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Side-by-side arrangements: An unequal alliance

(MoneyWatch) Hedge fund managers are supposed to be the superstars of the investment world. Most individual investors don't have access to these gurus, as they don't have the financial resources to qualify as a "sophisticated investor." Mutual fund firms have at least partially solved that problem by creating alliances between hedge funds and mutual funds -- a mutual fund hires a hedge fund manager in what's referred to as a side-by-side arrangement.

The marketing pitch goes something like this: Hedge funds are able to attract the best research analysts, the best traders and so on. This is because the environment is more intellectually stimulating and challenging, their portfolios are less constrained, and their incentive structure (with typical fees of 2 percent annually and a 20 percent share of the profits) provides the opportunity for much greater financial rewards. Mutual funds that mirror these hedge funds allow ordinary investors to tap into that expertise and enjoy the high returns that are supposed to follow.

The authors of the study "Mutual Fund Performance When Parent Firms Simultaneously Manage Hedge Funds" put the theory to the test. The study covered 71 management firms that simultaneously ran 457 actively managed U.S. equity mutual funds side by side hedge funds between 1994 and 2004. The following is a brief summary of their findings:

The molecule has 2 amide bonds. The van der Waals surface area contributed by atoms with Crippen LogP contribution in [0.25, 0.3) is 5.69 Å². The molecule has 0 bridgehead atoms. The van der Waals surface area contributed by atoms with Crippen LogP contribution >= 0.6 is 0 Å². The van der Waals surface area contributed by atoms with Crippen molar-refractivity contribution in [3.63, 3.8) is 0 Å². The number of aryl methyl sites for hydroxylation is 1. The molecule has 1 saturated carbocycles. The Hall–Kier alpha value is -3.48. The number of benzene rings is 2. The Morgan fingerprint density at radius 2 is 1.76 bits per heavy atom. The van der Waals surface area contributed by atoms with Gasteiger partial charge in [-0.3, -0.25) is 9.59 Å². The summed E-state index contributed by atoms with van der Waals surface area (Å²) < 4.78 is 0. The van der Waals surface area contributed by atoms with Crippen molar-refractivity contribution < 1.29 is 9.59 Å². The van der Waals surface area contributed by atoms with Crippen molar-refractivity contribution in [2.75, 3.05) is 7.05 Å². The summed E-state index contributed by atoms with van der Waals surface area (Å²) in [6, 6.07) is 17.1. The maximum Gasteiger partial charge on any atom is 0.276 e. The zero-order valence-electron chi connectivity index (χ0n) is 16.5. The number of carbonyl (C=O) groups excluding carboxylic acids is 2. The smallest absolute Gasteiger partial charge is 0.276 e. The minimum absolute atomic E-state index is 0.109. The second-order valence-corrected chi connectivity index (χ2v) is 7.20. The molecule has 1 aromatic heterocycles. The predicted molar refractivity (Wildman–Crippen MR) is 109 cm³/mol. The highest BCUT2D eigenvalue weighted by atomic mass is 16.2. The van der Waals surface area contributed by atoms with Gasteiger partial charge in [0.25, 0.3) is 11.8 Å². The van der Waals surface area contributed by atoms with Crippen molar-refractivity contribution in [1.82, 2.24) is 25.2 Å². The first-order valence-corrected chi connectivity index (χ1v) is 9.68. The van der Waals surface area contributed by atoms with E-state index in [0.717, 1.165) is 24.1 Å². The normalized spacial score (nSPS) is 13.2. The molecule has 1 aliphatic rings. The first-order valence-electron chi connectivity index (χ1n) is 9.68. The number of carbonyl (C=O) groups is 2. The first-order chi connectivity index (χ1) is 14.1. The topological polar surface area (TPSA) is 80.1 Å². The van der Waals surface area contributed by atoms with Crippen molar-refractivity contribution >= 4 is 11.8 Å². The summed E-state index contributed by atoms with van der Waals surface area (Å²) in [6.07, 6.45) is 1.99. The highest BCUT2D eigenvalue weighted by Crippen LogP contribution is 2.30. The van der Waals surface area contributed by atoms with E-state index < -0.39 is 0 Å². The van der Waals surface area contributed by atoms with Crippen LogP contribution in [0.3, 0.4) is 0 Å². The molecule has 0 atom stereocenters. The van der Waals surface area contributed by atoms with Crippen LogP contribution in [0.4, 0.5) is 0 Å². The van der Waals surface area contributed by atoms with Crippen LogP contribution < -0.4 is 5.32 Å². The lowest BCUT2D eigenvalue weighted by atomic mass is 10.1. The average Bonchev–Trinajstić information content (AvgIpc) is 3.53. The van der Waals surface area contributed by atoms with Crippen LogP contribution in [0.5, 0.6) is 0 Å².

• Adjusting for the four factors of stock market risk, small companies, value companies and momentum, mutual funds affiliated with hedge funds underperformed nonaffiliated funds by an economically and statistically significant (at the 5 percent level) 0.48 percent per year.
  • The underperformance wasn't the result of differences in management fees. When expenses were added back to reported returns, side-by-side funds underperformed by 0.53 percent per year.

The authors went on to note that hedge funds typically have much higher expenses, meaning these side-by-side arrangements contain the potential for conflicts of interest that could disadvantage mutual fund investors. For example:

  • Firms can "front-run" the execution of hedge fund trades ahead of mutual fund trades.
  • In a practice known as cherry-picking, decisions about how a trade is allocated can be delayed, with trades experiencing favorable subsequent price movements allocated to hedge funds.
  • Firms can disproportionately allocate more underpriced ("hot") IPO shares to hedge funds and fewer to mutual funds.

They found evidence that favoring trades of the hedge fund over the mutual fund lowered returns for the mutual fund. For example, side-by-side mutual funds appeared to get less of a boost from an underpriced IPO than an unaffiliated mutual fund. The difference was 0.19 percent per year. The contribution of IPO underpricing to differential performance is more striking when they are conditioned on hot and cold IPO markets. During months with the greatest number of IPOs ("hot" months), the difference in performance more than doubled to 0.44 percent per year. Thus the evidence suggests that management firms may have transferred performance from mutual funds to hedge funds.

The authors concluded that the "evidence does not support the hypothesis that affiliations with hedge funds allow side-by-side mutual funds to attract superior stock-picking talent." I would add that while their large fees and incentive structure may allow hedge funds to attract superior talent relative to mutual funds, superior talent hasn't translated into superior returns to investors. Keep this study in mind the next time some broker or adviser pitches you on a side-by-side arrangement that is going to provide you with access to the very best managers that money can buy.

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